Why Is Financial Literacy and Education so Important?

    Financial literacy is the confluence of financial, credit and debt knowledge that is necessary to make the financial decisions that are integral to our everyday lives.
  7. Investing Basics

    What Does In Specie Mean?

    In specie describes the distribution of an asset in its physical form instead of cash.
  8. Economics

    Calculating Cross Elasticity of Demand

    Cross elasticity of demand measures the quantity demanded of one good in response to a change in price of another.
  9. Fundamental Analysis

    Emerging Markets: Analyzing Colombia's GDP

    With a backdrop of armed rebels and drug cartels, the journey for the Colombian economy has been anything but easy.
  10. Fundamental Analysis

    Emerging Markets: Analyzing Chile's GDP

    Chile has become one of the great economic success stories of Latin America.
  1. What is the utility function and how is it calculated?

    In economics, utility function is an important concept that measures preferences over a set of goods and services. Utility ... Read Full Answer >>
  2. How can I use a regression to see the correlation between prices and interest rates?

    In statistics, regression analysis is a widely used technique to uncover relationships among variables and determine whether ... Read Full Answer >>
  3. How do I calculate a modified duration using Matlab?

    The modified duration gauges the sensitivity of the fixed income securities to changes in interest rates. To calculate the ... Read Full Answer >>
  4. How do I calculate the rule of 72 using Matlab?

    In finance, the rule of 72 is a useful shortcut to assess how long it takes an investment to double given its annual growth ... Read Full Answer >>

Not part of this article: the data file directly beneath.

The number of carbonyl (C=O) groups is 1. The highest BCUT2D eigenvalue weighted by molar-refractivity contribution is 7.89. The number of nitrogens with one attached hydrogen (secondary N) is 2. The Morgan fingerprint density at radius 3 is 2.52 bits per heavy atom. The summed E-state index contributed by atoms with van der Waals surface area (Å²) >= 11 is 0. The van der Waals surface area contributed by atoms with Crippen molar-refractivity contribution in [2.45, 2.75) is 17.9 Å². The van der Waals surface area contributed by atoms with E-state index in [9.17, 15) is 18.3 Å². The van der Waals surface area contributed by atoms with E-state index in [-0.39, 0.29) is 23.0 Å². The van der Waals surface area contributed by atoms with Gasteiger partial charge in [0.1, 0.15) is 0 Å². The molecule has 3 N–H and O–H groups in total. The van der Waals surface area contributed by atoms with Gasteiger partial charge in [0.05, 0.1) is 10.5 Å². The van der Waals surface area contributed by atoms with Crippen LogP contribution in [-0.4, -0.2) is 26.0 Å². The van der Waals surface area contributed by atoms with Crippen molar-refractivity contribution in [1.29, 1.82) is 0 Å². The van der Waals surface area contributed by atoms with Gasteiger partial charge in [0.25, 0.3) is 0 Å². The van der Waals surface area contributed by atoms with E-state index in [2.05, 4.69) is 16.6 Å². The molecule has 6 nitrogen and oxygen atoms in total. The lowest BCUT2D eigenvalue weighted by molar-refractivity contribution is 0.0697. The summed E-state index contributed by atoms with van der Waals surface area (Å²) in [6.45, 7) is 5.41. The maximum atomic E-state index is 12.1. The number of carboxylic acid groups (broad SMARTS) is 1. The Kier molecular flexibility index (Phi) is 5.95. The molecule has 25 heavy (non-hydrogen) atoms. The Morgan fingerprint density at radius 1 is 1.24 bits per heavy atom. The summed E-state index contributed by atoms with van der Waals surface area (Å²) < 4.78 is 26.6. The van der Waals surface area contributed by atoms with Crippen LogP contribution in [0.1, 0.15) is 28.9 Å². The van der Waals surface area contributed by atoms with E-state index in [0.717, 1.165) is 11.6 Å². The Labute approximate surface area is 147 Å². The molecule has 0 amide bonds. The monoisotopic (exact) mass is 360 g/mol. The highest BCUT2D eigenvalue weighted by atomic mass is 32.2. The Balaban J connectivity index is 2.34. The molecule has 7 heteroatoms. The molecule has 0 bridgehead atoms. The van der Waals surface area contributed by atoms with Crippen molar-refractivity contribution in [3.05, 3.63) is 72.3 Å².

5. How do I calculate the standard error using Matlab?

    In statistics, the standard error is the standard deviation of the sampling statistical measure, usually the sample mean. ... Read Full Answer >>
  6. What is the benefit of the Modified Internal Rate Of Return (MIRR)?

    The modified internal rate of return (MIRR) is a financing metric used in business capital budgeting. Its primary benefit ... Read Full Answer >>

You May Also Like

Hot Definitions
  1. Real Estate Investment Trust - REIT

    A REIT is a type of security that invests in real estate through property or mortgages and often trades on major exchanges ...
  2. Section 1231 Property

    A tax term relating to depreciable business property that has been held for over a year. Section 1231 property includes buildings, ...
  3. Term Deposit

    A deposit held at a financial institution that has a fixed term, and guarantees return of principal.
  4. Zero-Sum Game

    A situation in which one person’s gain is equivalent to another’s loss, so that the net change in wealth or benefit is zero. ...
  5. Capitalization Rate

    The rate of return on a real estate investment property based on the income that the property is expected to generate.
  6. Gross Profit

    A company's total revenue (equivalent to total sales) minus the cost of goods sold. Gross profit is the profit a company ...
Trading Center
You are using adblocking software

Want access to all of Investopedia? Add us to your “whitelist”
so you'll never miss a feature!